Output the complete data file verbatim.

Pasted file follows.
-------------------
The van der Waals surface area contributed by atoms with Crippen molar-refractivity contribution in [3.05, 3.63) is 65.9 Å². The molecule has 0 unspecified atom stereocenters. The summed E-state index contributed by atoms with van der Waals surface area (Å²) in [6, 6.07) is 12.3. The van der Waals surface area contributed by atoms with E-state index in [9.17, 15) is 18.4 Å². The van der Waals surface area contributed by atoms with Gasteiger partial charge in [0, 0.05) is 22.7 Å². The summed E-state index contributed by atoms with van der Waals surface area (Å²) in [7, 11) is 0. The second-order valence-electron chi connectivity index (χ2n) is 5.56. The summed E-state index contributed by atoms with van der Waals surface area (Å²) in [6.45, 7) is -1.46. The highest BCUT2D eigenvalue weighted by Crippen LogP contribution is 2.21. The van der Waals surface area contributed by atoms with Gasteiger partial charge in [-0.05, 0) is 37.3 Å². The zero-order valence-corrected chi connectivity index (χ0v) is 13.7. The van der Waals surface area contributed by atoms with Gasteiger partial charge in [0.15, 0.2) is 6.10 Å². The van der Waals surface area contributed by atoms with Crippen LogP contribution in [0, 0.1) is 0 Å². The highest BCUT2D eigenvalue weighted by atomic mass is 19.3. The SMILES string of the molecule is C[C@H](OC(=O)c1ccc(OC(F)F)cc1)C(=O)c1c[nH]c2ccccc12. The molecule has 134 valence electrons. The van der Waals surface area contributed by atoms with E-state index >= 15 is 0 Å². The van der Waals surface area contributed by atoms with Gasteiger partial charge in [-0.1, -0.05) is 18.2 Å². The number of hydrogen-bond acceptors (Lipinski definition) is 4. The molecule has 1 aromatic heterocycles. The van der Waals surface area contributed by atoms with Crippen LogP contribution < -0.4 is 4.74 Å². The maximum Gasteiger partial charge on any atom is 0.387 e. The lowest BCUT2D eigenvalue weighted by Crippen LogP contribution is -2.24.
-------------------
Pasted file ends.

The van der Waals surface area contributed by atoms with Crippen molar-refractivity contribution in [3.05, 3.63) is 65.9 Å². The molecule has 0 unspecified atom stereocenters. The summed E-state index contributed by atoms with van der Waals surface area (Å²) in [6, 6.07) is 12.3. The van der Waals surface area contributed by atoms with E-state index in [9.17, 15) is 18.4 Å². The van der Waals surface area contributed by atoms with Gasteiger partial charge in [0, 0.05) is 22.7 Å². The summed E-state index contributed by atoms with van der Waals surface area (Å²) in [7, 11) is 0. The second-order valence-electron chi connectivity index (χ2n) is 5.56. The summed E-state index contributed by atoms with van der Waals surface area (Å²) in [6.45, 7) is -1.46. The highest BCUT2D eigenvalue weighted by Crippen LogP contribution is 2.21. The van der Waals surface area contributed by atoms with Gasteiger partial charge in [-0.05, 0) is 37.3 Å². The zero-order valence-corrected chi connectivity index (χ0v) is 13.7. The van der Waals surface area contributed by atoms with Gasteiger partial charge in [0.15, 0.2) is 6.10 Å². The van der Waals surface area contributed by atoms with Crippen LogP contribution in [0, 0.1) is 0 Å². The highest BCUT2D eigenvalue weighted by atomic mass is 19.3. The SMILES string of the molecule is C[C@H](OC(=O)c1ccc(OC(F)F)cc1)C(=O)c1c[nH]c2ccccc12. The molecule has 134 valence electrons. The van der Waals surface area contributed by atoms with E-state index >= 15 is 0 Å². The van der Waals surface area contributed by atoms with Gasteiger partial charge in [-0.1, -0.05) is 18.2 Å². The number of hydrogen-bond acceptors (Lipinski definition) is 4. The molecule has 1 aromatic heterocycles. The van der Waals surface area contributed by atoms with Crippen LogP contribution < -0.4 is 4.74 Å². The maximum Gasteiger partial charge on any atom is 0.387 e. The lowest BCUT2D eigenvalue weighted by Crippen LogP contribution is -2.24.